Energy supplier Shell has invested in the Renewables for Subsea Power (RSP) collaborative project, currently powering subsea equipment off the coast of Orkney.
The £2 million demonstrator initiative has been in the water for close to a year and it powers the subsea equipment through a combination of wave power and subsea energy storage.
Although the sum of the investment was not disclosed, the money was sourced from Shell Technology’s marine renewable programme, a global R&D group pursuing the mission of finding, screening, testing, and developing marine renewable energy technologies.
The project has connected its Blue X wave energy converter, built by Edinburgh company Mocean Energy, with a Halo underwater battery storage system developed by intelligent energy management specialists Verlume.
The Orkney deployment is in its third phase, with its consortium having invested £1.6 million into phase two of the programme in 2021.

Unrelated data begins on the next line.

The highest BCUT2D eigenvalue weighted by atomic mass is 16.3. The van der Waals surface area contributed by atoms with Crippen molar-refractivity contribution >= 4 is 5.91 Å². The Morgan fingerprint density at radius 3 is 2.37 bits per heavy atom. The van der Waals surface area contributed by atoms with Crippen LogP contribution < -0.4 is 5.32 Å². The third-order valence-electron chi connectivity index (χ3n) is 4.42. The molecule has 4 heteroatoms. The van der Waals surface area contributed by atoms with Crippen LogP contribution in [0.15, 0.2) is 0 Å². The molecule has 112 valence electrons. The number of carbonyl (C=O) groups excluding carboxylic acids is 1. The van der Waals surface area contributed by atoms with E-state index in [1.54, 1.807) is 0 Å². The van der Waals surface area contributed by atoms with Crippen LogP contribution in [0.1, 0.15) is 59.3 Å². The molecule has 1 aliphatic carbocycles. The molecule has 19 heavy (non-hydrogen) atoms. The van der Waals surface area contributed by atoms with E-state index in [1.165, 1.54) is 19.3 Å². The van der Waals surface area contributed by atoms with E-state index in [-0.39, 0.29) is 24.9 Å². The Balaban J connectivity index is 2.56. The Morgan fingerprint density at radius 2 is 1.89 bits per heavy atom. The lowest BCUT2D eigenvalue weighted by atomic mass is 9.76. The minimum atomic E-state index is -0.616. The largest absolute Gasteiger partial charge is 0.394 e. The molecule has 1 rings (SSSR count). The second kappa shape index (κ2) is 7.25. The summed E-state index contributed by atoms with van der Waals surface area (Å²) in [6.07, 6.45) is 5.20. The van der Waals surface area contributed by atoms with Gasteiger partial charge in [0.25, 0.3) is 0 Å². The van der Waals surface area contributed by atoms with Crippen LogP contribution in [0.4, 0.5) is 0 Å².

Ian Crossland, commercial director at Mocean Energy, said: “This new investment by Shell underscores the international interest in our pan-industry project and we look forward to working with them and exploring potential new applications for RSP’s combined technologies.”
The RSP thus far
In August 2023, during the third phase, the project underwent a four-month test which proved that a subsea battery storage system can power subsea equipment via wave power.
Following the success of these tests, which showed an integrated alternative to subsea umbilical cables, the test programme was extended to conduct additional testing deliverables until Spring 2024.
The RSP project is also supported by French energy giant TotalEnergies, which invested to join the collaborative subsea wave power project off the east coast of Orkney, Scotland in December 2023.
The firm backed the project’s ambition to demonstrate that these technologies can provide a cost-effective alternative to carbon-intensive umbilical cables.